“A lot of people are immobilized, they are afraid,” said Andre Marshall, a deacon at Zion Baptist Church. He said he was optimistic about the outcome after seeing the evidence, but even so, “personally, I’m afraid of an acquittal.”
As Mr. Patel was clearing out his shop, National Guard soldiers carrying assault rifles were taking up positions on nearby street corners. Their armored vehicles reminded Mr. Patel of what his neighborhood looked like last year: “a war zone.”
While that was happening, Mr. Floyd’s brother Philonise Floyd was on the witness stand in a downtown courtroom.
In presenting their case over more than two weeks, prosecutors called a parade of witnesses, including bystanders who spoke emotionally about watching the killing of Mr. Floyd. Police officers testified that Mr. Chauvin’s actions violated department policies, and medical experts told the court that Mr. Floyd died from asphyxia as he was pressed to the street under Mr. Chauvin’s knee for more than nine minutes.
The defense case lasted only two days, and just two expert witnesses were called: a use-of-force expert who argued that Mr. Chauvin’s actions had been appropriate, and a doctor who challenged the state’s determination that Mr. Floyd died of asphyxia and said he classified the cause of death as “undetermined.”
The past few weeks have been especially difficult for many of Minnesota’s Black citizens who have had to endure a trial in which Mr. Chauvin’s defense strategy has focused on Mr. Floyd’s drug use, and has leaned on what legal experts and activists have described as the same sort of racial dog whistles that have cleared white officers of the murder of Black men in past police brutality cases.
At times, Mr. Chauvin’s lawyer, Eric J. Nelson, emphasized Mr. Floyd’s large size and his struggles with substance abuse, and presented testimony that he may have had “superhuman strength” that justified what seemed to be excessive force by the police.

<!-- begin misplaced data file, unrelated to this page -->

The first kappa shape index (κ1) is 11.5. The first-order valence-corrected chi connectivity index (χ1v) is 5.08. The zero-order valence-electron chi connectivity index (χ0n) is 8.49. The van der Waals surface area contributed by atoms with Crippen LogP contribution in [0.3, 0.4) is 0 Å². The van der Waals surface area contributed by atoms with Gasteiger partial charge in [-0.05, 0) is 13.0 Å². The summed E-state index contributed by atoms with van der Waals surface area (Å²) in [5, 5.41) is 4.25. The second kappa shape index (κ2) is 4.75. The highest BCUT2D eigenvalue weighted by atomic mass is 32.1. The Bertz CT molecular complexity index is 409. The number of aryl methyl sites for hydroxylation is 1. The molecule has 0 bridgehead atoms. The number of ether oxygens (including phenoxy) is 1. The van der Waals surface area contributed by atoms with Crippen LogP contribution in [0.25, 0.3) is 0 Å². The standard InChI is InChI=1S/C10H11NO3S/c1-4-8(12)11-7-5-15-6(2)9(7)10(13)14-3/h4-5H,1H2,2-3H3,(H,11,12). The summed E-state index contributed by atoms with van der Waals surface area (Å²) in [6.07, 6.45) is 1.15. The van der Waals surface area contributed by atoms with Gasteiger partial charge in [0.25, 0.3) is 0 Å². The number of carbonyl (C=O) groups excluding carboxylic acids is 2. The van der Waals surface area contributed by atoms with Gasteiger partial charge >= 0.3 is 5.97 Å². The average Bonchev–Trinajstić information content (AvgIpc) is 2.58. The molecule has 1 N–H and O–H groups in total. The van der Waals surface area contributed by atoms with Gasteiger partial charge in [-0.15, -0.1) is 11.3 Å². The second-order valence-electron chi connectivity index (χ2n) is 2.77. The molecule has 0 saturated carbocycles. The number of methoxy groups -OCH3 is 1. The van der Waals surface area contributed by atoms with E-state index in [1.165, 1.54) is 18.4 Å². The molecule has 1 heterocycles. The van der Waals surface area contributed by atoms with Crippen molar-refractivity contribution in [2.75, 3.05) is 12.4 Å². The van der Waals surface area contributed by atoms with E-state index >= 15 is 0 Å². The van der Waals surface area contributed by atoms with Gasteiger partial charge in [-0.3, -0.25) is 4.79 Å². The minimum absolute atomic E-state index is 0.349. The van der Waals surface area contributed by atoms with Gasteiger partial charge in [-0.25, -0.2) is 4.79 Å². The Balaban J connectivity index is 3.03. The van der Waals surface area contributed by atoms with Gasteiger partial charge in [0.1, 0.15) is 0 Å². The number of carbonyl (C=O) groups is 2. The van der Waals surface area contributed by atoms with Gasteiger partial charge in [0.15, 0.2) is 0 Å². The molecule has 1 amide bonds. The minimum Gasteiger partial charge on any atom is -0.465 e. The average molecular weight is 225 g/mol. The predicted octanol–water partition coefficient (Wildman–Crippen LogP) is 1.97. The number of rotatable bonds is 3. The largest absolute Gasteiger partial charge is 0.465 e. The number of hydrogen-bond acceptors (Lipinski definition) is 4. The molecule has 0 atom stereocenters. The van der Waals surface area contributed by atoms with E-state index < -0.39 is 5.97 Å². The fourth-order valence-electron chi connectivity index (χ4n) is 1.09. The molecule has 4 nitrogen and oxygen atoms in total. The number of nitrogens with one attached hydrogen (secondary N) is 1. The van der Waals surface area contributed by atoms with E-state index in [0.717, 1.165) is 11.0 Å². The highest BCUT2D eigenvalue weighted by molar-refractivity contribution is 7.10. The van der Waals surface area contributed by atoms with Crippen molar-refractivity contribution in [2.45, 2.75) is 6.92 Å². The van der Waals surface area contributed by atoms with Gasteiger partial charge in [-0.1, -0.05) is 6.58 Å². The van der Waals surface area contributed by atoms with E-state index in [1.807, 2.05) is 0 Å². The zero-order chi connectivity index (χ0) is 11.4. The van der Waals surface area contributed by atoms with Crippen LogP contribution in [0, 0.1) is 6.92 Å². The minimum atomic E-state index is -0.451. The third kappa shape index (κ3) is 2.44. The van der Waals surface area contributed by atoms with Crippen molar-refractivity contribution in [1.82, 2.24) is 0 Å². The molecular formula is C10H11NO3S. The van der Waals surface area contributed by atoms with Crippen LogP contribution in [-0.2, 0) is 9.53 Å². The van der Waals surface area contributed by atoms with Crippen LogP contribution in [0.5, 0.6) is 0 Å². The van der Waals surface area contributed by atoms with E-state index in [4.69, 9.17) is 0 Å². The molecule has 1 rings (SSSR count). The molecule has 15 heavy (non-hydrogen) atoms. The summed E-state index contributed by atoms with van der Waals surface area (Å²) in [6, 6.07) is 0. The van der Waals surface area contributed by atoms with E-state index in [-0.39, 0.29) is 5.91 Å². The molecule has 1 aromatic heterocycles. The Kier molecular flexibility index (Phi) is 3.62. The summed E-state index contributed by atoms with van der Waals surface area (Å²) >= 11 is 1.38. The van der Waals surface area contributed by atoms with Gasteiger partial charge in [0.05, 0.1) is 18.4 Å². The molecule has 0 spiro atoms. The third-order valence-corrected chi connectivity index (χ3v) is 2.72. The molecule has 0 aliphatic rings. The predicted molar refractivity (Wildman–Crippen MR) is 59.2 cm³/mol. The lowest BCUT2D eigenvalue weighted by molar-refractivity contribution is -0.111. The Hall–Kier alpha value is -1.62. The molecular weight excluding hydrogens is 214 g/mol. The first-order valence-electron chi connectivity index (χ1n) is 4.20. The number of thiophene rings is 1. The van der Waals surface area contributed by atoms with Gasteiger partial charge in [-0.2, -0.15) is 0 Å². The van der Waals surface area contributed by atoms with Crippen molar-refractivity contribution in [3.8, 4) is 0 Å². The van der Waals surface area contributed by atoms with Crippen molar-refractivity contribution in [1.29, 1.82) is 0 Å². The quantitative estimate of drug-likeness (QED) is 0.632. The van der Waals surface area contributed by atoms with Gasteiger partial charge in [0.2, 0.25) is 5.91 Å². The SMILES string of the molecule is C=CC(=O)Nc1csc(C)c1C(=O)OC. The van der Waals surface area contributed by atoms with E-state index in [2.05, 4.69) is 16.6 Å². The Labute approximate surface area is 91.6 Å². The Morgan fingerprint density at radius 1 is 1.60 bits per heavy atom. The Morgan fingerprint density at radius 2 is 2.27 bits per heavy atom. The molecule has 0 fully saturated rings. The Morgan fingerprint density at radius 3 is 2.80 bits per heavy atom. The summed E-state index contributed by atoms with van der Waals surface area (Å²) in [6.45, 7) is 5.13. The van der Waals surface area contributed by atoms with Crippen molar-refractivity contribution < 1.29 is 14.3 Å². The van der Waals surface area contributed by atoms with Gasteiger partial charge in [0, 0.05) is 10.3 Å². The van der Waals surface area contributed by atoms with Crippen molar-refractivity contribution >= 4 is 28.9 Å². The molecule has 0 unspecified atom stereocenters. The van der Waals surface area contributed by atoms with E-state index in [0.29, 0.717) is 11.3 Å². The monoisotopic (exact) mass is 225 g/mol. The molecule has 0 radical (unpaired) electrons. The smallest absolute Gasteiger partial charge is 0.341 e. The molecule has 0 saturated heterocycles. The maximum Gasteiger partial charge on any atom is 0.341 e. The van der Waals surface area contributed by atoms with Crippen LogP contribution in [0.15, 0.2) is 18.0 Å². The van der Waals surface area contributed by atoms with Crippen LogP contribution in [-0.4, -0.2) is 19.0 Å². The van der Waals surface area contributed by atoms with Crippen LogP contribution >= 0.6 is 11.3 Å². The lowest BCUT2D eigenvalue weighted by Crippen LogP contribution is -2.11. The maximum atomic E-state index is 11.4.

If Mr. Chauvin is found guilty of murder, the verdict would certainly bring a sense of relief to many in the community. But at the same time, any celebration of a conviction of one officer would be weighed against the reality of persistent racial disparities that Mr. Floyd’s death has forced Minneapolis to reckon with.
“It’s not a one-and-done thing,” Ms. Stamshror-Lott said. “Even if he’s found guilty, that is like literally scraping at the very beginning of all the justice reform that needs to happen, from the schools to the prison system, to the health care system, to everything in between. Yes it would be a victory, but it wouldn’t mean the system is changed.”
All along Lake Street last week, as new curfews were imposed by city authorities in the aftermath of Mr. Wright’s killing, there was a persistent hum of power drills. Shopkeepers were busy putting up plywood boards at cellphone stores and furniture shops; at Quruxlow, an African restaurant; at Mercado Central, a Latino market; and at Hook Fish & Chicken, a restaurant across the street from the Uptown Pawn Shop.
Most evenings, Mr. Patel, the owner of Elite Cleaners, has been at home watching screens: the news about the Chauvin trial on television, and images from the security cameras at his shop, looking for looters and ready to call the police.
Mr. Patel, 56, said his losses last year during the unrest meant he had to postpone his retirement. He was planning to stop working in three or four years but now may have to work until he is 70.
The plan he was most looking forward to must now be delayed.
“I have one granddaughter, and I wanted to spoil her,” he said. “That was it.”
As businesses across the city are boarding up, Mr. Patel has said he would not do the same, a small gesture of defiance and hope that things will be different than last year.
Looking ahead to the trial’s outcome, Mr. Patel’s wife, Pinkey, said simply: “God knows what’s going to happen to Minneapolis.”
John Eligon contributed reporting.
This article originally appeared on NYT > U.S. News